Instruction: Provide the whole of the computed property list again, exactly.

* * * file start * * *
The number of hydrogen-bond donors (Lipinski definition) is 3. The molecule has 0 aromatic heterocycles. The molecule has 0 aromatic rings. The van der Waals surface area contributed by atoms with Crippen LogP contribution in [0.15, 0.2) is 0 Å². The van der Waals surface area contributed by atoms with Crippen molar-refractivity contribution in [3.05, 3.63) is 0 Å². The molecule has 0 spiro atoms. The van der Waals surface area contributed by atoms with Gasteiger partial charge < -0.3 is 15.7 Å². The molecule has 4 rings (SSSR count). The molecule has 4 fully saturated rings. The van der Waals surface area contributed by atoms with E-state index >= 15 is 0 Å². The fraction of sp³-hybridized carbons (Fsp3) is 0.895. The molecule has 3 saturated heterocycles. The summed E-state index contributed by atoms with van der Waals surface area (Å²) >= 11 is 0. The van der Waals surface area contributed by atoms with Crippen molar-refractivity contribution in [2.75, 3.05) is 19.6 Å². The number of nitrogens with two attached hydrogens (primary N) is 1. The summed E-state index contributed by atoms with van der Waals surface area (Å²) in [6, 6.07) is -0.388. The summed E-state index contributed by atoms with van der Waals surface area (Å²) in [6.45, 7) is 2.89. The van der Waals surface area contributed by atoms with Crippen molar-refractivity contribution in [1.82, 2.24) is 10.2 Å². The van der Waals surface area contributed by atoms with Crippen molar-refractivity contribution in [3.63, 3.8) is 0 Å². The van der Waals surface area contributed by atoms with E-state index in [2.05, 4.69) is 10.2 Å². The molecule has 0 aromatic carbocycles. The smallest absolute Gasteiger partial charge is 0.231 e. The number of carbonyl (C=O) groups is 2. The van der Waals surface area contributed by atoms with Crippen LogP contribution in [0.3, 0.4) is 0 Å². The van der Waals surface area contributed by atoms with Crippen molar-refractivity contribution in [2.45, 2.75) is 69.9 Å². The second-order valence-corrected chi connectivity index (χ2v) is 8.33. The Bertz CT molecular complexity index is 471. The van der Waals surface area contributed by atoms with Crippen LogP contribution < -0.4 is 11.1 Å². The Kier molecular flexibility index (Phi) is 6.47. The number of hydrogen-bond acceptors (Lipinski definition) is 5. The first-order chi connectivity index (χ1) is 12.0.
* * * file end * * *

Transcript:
The number of hydrogen-bond donors (Lipinski definition) is 3. The molecule has 0 aromatic heterocycles. The molecule has 0 aromatic rings. The van der Waals surface area contributed by atoms with Crippen LogP contribution in [0.15, 0.2) is 0 Å². The van der Waals surface area contributed by atoms with Crippen molar-refractivity contribution in [3.05, 3.63) is 0 Å². The molecule has 0 spiro atoms. The van der Waals surface area contributed by atoms with Gasteiger partial charge < -0.3 is 15.7 Å². The molecule has 4 rings (SSSR count). The molecule has 4 fully saturated rings. The van der Waals surface area contributed by atoms with E-state index >= 15 is 0 Å². The fraction of sp³-hybridized carbons (Fsp3) is 0.895. The molecule has 3 saturated heterocycles. The summed E-state index contributed by atoms with van der Waals surface area (Å²) >= 11 is 0. The van der Waals surface area contributed by atoms with Crippen molar-refractivity contribution in [2.75, 3.05) is 19.6 Å². The number of nitrogens with two attached hydrogens (primary N) is 1. The summed E-state index contributed by atoms with van der Waals surface area (Å²) in [6, 6.07) is -0.388. The summed E-state index contributed by atoms with van der Waals surface area (Å²) in [6.45, 7) is 2.89. The van der Waals surface area contributed by atoms with Crippen molar-refractivity contribution in [1.82, 2.24) is 10.2 Å². The van der Waals surface area contributed by atoms with Crippen molar-refractivity contribution in [3.63, 3.8) is 0 Å². The van der Waals surface area contributed by atoms with E-state index in [2.05, 4.69) is 10.2 Å². The molecule has 0 aromatic carbocycles. The smallest absolute Gasteiger partial charge is 0.231 e. The number of carbonyl (C=O) groups is 2. The van der Waals surface area contributed by atoms with Crippen LogP contribution in [0.3, 0.4) is 0 Å². The van der Waals surface area contributed by atoms with Crippen molar-refractivity contribution in [2.45, 2.75) is 69.9 Å². The second-order valence-corrected chi connectivity index (χ2v) is 8.33. The Bertz CT molecular complexity index is 471. The van der Waals surface area contributed by atoms with Crippen LogP contribution < -0.4 is 11.1 Å². The Kier molecular flexibility index (Phi) is 6.47. The number of hydrogen-bond acceptors (Lipinski definition) is 5. The first-order chi connectivity index (χ1) is 12.0.